Host oral responses to SARS-CoV-2 predict the development of COVID-19

*important opinion: medRxiv It publishes preliminary scientific reports that have not been peer-reviewed and therefore should not be considered conclusive, guiding clinical practices/health-related behaviours, or treated as hard information.

In a recent study published in medRxiv* server preprint Researchers from the University of North Carolina and the National Institutes of Health have identified associations between coronavirus 2 (SARS-CoV-2) and oral antibodies against SARS-CoV-2 and coronavirus disease 2019 (symptoms) of COVID-19.

Study: Oral SARS-CoV-2 host responses predict early COVID-19 disease course. Image credit: Kittyfly/Shutterstock


SARS-CoV-2, the causative agent of COVID-19, multiplies in the upper respiratory tract, oral mucosa, salivary glands, and respiratory tract mucosa. The presence of angiotensin-converting enzyme 2 (ACE2) receptors and the detection of RNA of SARS-CoV-2 and virulent SARS-CoV-2 in the oral cavity indicate that SARS-CoV-2 replicates in the oral cavity. While anti-SARS-CoV-2 responses identified by the lateral flow assay (LFA) in the oral cavity are indicative of systemic immunity, oral biomarkers as indicators of the diagnosis of COVID-19 have not been explored significantly.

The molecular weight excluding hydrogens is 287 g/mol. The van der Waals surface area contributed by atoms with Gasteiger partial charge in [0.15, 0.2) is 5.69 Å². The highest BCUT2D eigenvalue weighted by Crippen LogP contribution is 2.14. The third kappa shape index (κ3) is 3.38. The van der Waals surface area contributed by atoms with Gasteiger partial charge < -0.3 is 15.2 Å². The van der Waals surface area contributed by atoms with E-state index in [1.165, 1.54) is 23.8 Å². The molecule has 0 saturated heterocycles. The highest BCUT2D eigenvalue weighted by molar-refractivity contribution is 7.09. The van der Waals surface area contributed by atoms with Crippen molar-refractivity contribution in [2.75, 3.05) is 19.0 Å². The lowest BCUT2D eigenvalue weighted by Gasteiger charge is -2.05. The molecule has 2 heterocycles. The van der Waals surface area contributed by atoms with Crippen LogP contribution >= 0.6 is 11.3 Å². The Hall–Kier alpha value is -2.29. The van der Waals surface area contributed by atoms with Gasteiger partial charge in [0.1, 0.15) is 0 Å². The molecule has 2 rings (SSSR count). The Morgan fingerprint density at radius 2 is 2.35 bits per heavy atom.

about studying

In this study, the researchers evaluated the detection of SARS-CoV-2 and host humoral immune responses in the oral cavity.

Throat washes and saliva samples were obtained from 47 symptomatic (n = 17) and asymptomatic (n = 30) individuals, whose diagnosis of COVID-19 was confirmed using quantitative reverse transcription polymerase chain reaction (RT-qPCR) by analysis of nasopharyngeal swabs (NP). In the asymptomatic group, 15 people seropositive for SARS-CoV-2, and the rest were negative or asymptomatic. The SARS-CoV-2 nucleocapsid (N) protein was detected using immunohistochemical assays.

Quantitative reverse transcription-polymerase chain reaction targeting the SARS-CoV-2 subunit genomic RNA (sgRNA) sequence was confirmed by Sanger sequencing, and LFA was performed to identify the binding domain of the anti-SARS-CoV-2 spike protein receptor (S). ) (RBD) Immunoglobulin G (IgG) and IgM titers. In addition, structural analysis was performed to identify molecules in the host’s saliva that are similar to the SARS-CoV-2 nucleocapsid antigen.